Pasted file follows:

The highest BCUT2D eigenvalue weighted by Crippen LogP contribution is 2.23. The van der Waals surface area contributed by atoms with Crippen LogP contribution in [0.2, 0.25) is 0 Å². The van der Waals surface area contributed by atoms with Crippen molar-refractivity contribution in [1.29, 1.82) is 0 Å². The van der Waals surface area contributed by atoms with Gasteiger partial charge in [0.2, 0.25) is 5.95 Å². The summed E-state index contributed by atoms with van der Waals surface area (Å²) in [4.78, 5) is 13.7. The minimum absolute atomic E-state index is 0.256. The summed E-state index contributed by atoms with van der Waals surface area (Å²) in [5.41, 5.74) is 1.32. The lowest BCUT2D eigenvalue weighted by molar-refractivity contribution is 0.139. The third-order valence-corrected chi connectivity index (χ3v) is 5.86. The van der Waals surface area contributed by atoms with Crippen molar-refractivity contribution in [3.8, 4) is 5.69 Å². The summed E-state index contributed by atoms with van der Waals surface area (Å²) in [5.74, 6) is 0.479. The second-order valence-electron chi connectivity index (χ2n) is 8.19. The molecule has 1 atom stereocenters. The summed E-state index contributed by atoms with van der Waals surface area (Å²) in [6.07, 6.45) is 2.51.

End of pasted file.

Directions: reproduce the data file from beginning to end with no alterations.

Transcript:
The highest BCUT2D eigenvalue weighted by Crippen LogP contribution is 2.23. The van der Waals surface area contributed by atoms with Crippen LogP contribution in [0.2, 0.25) is 0 Å². The van der Waals surface area contributed by atoms with Crippen molar-refractivity contribution in [1.29, 1.82) is 0 Å². The van der Waals surface area contributed by atoms with Gasteiger partial charge in [0.2, 0.25) is 5.95 Å². The summed E-state index contributed by atoms with van der Waals surface area (Å²) in [4.78, 5) is 13.7. The minimum absolute atomic E-state index is 0.256. The summed E-state index contributed by atoms with van der Waals surface area (Å²) in [5.41, 5.74) is 1.32. The lowest BCUT2D eigenvalue weighted by molar-refractivity contribution is 0.139. The third-order valence-corrected chi connectivity index (χ3v) is 5.86. The van der Waals surface area contributed by atoms with Crippen molar-refractivity contribution in [3.8, 4) is 5.69 Å². The summed E-state index contributed by atoms with van der Waals surface area (Å²) in [5.74, 6) is 0.479. The second-order valence-electron chi connectivity index (χ2n) is 8.19. The molecule has 1 atom stereocenters. The summed E-state index contributed by atoms with van der Waals surface area (Å²) in [6.07, 6.45) is 2.51.